As this life-changing year draws to a close, perhaps it’s time, for logistical; economical; environmental; and humanitarian reasons, to think about how we can give Christmas gifts in a new way – and make sure this new world, is a better one.
SAVE THE INDEPENDENTS
I think we all realise how hard this year will hit small, independent businesses. If we possibly can, let’s try to find ways of buying from them this Christmas. Some will be open, some will be online, some might do a casual click and collect… it’s worth checking – email, send them a message – find out what they’re offering. You may have seen in the news recently, that hundreds of indie bookshops have united to take on Amazon, and help independent sellers survive while the high streets are deserted. This is the kind of large scale revolutionary progress I hope to see much more of in the years to come. To get you started, here is our very own Colomba shopfront at bookshop.org where you can find our inspiring booklist!
MAKE THE MAKER’S DAY
Giving always feels good, but when the source of your gift is a gift in itself – well, everyone’s a winner. There are wonderful makers, restorers and collectors offering their wares on websites like Etsy. I’ve been looking out especially for people in the arts who’ve turned their hand to crafts while their industry is on hold. It feels great to support freelancers at the end of a difficult year. And of course, on top of that feel good factor, you are getting something truly unique to give to a loved one.
VOUCH FOR SOMETHING DIFFERENT
Vouchers are a Christmas stalwart, but why not think past the usual suspects and go rogue. You could buy lessons from a local guitar teacher, an online pass for a yoga studio nearby, or gift them a wonderful chunk of learning from Colomba – do you know someone who might like to try Ballet Basics, Qigong/Tai Chi, Contemporary Dance or Wild Art Journalling? It could really brighten up a dreary January. Just click on ‘buy this as a gift’ when you’re adding the course to your cart.
I love the idea of giving an experience as a present. Especially this year. Bungie jumps or sky-dives might be off the table for now, but there are plenty of offerings online. My friend just bought an online museum tour ‘date’ for her aunt and uncle to cheer them up when Christmas over and they’re stuck in the house alone again. How about a pasta making kit? (that’s something to do!) Seeds to plant? (that’s something to do!) Self-baking clay for a keen potter who can’t get to their classes? Giving gifts that will enhance the lives of others after the season is done, will be more valuable than ever.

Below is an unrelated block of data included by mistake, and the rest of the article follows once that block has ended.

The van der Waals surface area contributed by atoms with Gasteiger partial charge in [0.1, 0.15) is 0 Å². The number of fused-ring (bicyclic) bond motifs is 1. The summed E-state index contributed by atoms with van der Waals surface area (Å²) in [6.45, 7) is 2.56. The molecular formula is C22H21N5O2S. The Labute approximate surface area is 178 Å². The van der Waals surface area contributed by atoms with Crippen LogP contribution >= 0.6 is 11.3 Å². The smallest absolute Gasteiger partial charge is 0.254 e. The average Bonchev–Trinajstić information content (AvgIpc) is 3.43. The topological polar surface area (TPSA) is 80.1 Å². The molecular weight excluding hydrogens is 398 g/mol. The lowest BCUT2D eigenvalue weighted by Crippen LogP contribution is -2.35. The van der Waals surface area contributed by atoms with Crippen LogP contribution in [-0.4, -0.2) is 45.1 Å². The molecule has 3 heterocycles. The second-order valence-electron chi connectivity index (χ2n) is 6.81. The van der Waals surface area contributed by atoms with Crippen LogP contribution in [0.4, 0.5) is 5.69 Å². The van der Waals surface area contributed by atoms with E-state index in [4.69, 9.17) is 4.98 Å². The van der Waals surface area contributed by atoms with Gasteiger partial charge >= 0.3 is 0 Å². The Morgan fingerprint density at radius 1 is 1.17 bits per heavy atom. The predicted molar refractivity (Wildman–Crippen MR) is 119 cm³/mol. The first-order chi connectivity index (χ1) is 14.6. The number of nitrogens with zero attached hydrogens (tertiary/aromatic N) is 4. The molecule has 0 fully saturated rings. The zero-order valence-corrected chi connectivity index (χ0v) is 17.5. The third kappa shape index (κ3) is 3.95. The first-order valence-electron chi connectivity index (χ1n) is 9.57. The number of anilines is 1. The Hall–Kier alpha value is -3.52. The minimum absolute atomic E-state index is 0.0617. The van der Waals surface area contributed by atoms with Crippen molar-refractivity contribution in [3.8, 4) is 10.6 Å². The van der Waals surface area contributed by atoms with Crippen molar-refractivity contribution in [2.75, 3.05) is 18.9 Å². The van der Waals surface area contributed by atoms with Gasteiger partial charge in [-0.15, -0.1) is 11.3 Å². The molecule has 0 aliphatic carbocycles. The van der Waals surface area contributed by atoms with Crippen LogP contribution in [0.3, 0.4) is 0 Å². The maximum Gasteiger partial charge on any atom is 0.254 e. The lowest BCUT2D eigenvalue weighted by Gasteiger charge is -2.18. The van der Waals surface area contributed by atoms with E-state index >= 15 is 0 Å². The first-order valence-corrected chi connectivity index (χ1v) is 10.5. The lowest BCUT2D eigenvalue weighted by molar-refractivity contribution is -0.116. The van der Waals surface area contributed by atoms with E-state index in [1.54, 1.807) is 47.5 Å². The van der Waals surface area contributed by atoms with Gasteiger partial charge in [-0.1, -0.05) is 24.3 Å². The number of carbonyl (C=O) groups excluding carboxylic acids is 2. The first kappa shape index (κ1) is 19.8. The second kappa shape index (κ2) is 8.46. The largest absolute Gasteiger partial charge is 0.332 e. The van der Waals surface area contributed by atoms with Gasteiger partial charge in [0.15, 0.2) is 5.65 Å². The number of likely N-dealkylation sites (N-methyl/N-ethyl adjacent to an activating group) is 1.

STAND FOR SECOND HAND
If the local charity shops and flea markets are open, and you can get there, brilliant! – go forth! But if not, there are fantastic second hand finds on eBay. I love trawling to find an antique something-or-other. Even if it’s a children’s toy that you would usually buy new – why not see if there’s one going second hand? Hand-me-downs for the masses! We may think of recycling as shoving the cardboard in the right bin (and that’s great), but there is so much more we can do. Send that old chair to be re-upholstered by the lady down the road – it would look great in your daughter’s flat; knit a scarf for a friend with that random wool in the attic.
DIVE IN TO D.I.Y
If you’ve got more time than usual in the run up to Christmas this year, it can be both money-saving and mediative, to make. Spend a dark afternoon making chutney for the neighbours – why else are you hoarding all those empty jars?
Make cards, make gifts, make cookies. You might feel childish, but I think this may be a year in which your family will appreciate something personal, and made with love. Top tip to get you thinking: The best wrapping paper I ever made was out of the old winter editions of my mum’s House & Garden magazine – It’s glossy already – you just have to cut, colour-code, and tape it back together!
Whatever you decide to do this year, try not to worry. You might not be able to give as much, as freely, but it really is true that the thought alone, is enough.
“The manner of giving is worth more than the gift” – Pierre Corneille
As always, we love to hear from you. How are you feeling about gifting this year? Are you shopping big, shopping small, DYI gifting or maybe gifting a socially distanced hug? Let us know in the comments below.